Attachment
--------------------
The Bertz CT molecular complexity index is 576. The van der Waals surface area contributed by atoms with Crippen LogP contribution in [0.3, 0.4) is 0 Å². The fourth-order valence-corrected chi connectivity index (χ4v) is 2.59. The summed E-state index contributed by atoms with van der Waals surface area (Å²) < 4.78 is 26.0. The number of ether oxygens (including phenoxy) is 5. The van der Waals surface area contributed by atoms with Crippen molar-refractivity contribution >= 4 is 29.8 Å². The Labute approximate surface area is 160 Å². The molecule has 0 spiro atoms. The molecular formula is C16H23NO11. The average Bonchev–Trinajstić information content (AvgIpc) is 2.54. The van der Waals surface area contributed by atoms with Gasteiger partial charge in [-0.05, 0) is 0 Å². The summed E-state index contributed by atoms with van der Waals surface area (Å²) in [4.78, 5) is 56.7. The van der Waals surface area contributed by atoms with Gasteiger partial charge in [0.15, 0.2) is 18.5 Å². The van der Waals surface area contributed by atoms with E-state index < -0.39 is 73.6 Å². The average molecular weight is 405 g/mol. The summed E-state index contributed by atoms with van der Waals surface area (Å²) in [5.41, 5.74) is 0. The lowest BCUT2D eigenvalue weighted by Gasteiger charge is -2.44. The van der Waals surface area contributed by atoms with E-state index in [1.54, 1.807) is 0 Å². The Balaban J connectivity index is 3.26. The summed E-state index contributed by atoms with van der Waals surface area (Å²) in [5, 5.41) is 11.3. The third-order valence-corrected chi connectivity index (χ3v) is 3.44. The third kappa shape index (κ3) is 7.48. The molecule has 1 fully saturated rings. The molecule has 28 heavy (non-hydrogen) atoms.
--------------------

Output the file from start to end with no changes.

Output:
The Bertz CT molecular complexity index is 576. The van der Waals surface area contributed by atoms with Crippen LogP contribution in [0.3, 0.4) is 0 Å². The fourth-order valence-corrected chi connectivity index (χ4v) is 2.59. The summed E-state index contributed by atoms with van der Waals surface area (Å²) < 4.78 is 26.0. The number of ether oxygens (including phenoxy) is 5. The van der Waals surface area contributed by atoms with Crippen molar-refractivity contribution >= 4 is 29.8 Å². The Labute approximate surface area is 160 Å². The molecule has 0 spiro atoms. The molecular formula is C16H23NO11. The average Bonchev–Trinajstić information content (AvgIpc) is 2.54. The van der Waals surface area contributed by atoms with Gasteiger partial charge in [-0.05, 0) is 0 Å². The summed E-state index contributed by atoms with van der Waals surface area (Å²) in [4.78, 5) is 56.7. The van der Waals surface area contributed by atoms with Gasteiger partial charge in [0.15, 0.2) is 18.5 Å². The van der Waals surface area contributed by atoms with E-state index < -0.39 is 73.6 Å². The average molecular weight is 405 g/mol. The summed E-state index contributed by atoms with van der Waals surface area (Å²) in [5.41, 5.74) is 0. The lowest BCUT2D eigenvalue weighted by Gasteiger charge is -2.44. The van der Waals surface area contributed by atoms with E-state index in [1.54, 1.807) is 0 Å². The Balaban J connectivity index is 3.26. The summed E-state index contributed by atoms with van der Waals surface area (Å²) in [5, 5.41) is 11.3. The third-order valence-corrected chi connectivity index (χ3v) is 3.44. The third kappa shape index (κ3) is 7.48. The molecule has 1 fully saturated rings. The molecule has 28 heavy (non-hydrogen) atoms.